My Running Changed When I Changed My Reasons for Running
On 31st December 2020, I ran 30k doing the “7 hills of Edinburgh” route with my boyfriend and friend. It wasn’t an ordinary achievement. My longest runs to date were half that distance and on much flatter trails.
“You’ll run as slow as you want and walk whenever you need to,” my boyfriend, who runs ultra-marathons, said to me before we set off. Ultimately, he took the pressure off of that run — which I believe was precisely what allowed me to complete it.
It took around 5 hours, so sure, we weren’t fast. But, it allowed me to enter 2021 with a change to my personal paradigm. What I considered impossible before was, in fact, possible. I couldn’t help but think:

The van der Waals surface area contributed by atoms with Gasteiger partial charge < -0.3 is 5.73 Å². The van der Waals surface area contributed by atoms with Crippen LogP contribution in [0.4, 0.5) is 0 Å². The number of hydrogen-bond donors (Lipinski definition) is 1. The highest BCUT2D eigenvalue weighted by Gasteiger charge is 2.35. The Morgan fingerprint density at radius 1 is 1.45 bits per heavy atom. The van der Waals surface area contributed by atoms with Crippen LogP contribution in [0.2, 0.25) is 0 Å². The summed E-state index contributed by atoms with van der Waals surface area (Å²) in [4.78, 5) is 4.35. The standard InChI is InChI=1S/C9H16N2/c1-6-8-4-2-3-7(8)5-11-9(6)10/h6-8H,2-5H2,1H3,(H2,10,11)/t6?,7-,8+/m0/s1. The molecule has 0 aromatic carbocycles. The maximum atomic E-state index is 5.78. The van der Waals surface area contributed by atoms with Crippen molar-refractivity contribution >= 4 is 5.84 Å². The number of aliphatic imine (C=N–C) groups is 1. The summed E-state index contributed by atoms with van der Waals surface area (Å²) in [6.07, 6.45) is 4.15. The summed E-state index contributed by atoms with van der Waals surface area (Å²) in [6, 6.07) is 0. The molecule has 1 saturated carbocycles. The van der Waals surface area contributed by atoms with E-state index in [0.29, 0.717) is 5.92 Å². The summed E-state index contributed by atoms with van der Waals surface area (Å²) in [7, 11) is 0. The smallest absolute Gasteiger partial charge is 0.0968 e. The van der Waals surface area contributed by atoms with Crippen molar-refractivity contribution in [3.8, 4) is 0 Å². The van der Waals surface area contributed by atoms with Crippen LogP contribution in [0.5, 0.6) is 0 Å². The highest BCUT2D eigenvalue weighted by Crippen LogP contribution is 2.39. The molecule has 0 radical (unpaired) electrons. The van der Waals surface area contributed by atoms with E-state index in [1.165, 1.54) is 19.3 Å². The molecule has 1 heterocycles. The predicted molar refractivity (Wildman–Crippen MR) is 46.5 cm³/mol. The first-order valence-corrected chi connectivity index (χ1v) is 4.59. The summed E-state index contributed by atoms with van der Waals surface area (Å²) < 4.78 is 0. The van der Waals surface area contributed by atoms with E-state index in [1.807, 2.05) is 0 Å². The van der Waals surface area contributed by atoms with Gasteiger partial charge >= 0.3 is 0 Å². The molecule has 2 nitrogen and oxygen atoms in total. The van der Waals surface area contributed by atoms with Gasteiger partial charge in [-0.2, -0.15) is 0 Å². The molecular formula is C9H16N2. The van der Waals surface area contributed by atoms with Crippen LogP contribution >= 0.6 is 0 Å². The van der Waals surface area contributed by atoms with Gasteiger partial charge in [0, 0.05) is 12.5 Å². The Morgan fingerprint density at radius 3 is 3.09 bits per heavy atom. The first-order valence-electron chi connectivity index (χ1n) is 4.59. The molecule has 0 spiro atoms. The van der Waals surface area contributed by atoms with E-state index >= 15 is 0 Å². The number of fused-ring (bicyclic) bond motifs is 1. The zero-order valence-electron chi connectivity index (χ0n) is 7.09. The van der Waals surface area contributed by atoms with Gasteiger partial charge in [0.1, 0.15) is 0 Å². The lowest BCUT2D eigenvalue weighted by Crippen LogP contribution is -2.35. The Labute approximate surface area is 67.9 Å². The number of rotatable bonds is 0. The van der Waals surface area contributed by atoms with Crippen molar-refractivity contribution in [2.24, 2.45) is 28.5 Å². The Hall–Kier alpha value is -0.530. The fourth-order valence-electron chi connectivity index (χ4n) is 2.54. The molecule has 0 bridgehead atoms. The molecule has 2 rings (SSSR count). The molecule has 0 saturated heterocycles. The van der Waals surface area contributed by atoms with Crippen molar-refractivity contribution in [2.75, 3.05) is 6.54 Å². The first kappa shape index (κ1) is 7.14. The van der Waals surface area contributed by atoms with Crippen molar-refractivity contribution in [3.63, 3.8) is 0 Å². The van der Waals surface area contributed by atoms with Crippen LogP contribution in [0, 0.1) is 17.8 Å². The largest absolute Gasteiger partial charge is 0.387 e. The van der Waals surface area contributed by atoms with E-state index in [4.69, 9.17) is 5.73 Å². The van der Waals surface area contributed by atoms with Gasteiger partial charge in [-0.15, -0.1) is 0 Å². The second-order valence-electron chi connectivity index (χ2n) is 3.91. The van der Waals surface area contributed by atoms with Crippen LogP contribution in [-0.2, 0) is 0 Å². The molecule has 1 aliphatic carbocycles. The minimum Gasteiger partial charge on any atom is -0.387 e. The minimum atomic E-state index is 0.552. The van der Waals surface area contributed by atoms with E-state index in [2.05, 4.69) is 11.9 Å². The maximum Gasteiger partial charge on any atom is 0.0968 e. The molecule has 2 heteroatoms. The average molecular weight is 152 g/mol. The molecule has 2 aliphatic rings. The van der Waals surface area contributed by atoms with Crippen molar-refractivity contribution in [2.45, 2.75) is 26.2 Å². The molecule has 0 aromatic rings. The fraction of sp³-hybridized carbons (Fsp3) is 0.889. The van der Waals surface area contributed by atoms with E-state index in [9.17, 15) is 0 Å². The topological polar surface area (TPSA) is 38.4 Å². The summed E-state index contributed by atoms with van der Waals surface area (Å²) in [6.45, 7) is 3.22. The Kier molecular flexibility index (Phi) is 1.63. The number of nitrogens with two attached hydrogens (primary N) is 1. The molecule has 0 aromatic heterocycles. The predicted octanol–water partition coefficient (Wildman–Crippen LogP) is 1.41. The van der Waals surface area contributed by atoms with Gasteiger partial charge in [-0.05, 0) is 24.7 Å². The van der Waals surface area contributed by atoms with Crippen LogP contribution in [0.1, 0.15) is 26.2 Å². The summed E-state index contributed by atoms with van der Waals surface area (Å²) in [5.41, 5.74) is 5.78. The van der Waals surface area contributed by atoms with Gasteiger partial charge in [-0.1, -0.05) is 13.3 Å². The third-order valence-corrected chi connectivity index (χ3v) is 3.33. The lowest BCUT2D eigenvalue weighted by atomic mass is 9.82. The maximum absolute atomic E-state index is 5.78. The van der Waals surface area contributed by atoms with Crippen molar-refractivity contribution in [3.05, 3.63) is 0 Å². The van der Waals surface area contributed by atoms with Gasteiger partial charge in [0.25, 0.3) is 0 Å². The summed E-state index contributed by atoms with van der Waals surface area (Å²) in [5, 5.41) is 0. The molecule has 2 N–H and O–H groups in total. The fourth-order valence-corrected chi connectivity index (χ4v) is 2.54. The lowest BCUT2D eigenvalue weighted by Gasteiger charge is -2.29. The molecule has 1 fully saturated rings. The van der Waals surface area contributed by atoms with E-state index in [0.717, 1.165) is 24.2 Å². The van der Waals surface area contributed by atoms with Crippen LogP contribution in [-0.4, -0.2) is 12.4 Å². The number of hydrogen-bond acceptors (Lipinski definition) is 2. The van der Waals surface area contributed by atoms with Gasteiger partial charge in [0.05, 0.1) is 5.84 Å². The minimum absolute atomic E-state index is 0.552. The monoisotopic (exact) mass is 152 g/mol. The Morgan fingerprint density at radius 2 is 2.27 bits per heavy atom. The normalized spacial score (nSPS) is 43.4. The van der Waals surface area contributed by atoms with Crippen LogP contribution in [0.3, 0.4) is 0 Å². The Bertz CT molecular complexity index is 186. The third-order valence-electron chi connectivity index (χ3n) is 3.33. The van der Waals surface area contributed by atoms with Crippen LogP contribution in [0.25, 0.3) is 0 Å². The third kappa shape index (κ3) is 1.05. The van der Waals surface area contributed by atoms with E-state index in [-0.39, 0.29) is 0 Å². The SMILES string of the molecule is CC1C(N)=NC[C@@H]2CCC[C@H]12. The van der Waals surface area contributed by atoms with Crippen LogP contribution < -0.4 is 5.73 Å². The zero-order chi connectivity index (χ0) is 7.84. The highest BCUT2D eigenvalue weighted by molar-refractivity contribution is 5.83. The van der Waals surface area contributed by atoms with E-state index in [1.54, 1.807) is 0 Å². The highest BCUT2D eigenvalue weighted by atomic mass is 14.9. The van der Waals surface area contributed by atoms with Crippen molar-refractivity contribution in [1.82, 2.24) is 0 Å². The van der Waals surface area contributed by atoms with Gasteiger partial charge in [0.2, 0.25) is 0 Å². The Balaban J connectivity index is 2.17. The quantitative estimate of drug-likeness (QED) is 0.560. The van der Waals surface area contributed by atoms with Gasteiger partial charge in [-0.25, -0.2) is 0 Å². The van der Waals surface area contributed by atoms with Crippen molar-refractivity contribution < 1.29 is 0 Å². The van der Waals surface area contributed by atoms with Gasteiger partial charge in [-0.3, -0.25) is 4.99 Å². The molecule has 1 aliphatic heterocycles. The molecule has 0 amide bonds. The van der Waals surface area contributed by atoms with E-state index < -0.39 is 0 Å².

Since I could cover such a distance, with hills, without even nearing it before — am I not indeed “born to run” as a human being?
The Tarahumara phenomenon
For years, running had been my go-to activity to stay fit and build stamina and resilience. Sometimes, it also allowed me to increase my sense of self-worth by impressing others.
“Oh wow, you got up at six to go for your morning run? I wish I could do that!” — these types of comments certainly stroke my ego. They made me feel like I was the tough one.
But when I started running with my boyfriend around a year ago, my outlook on running started shifting. By then, I thought running was mostly about pushing limits and giving it my absolute everything. In other words, if it didn’t hurt, it wasn’t worth it.
But my boyfriend quickly showed me a different way. Even though he could run 5k in 18 minutes, or cover dozens of miles in one outing, he didn’t mind going on much slower, much shorter runs with me. In fact, he enjoyed them. And at first, it was hard for me to believe — all I was doing was slowing him down!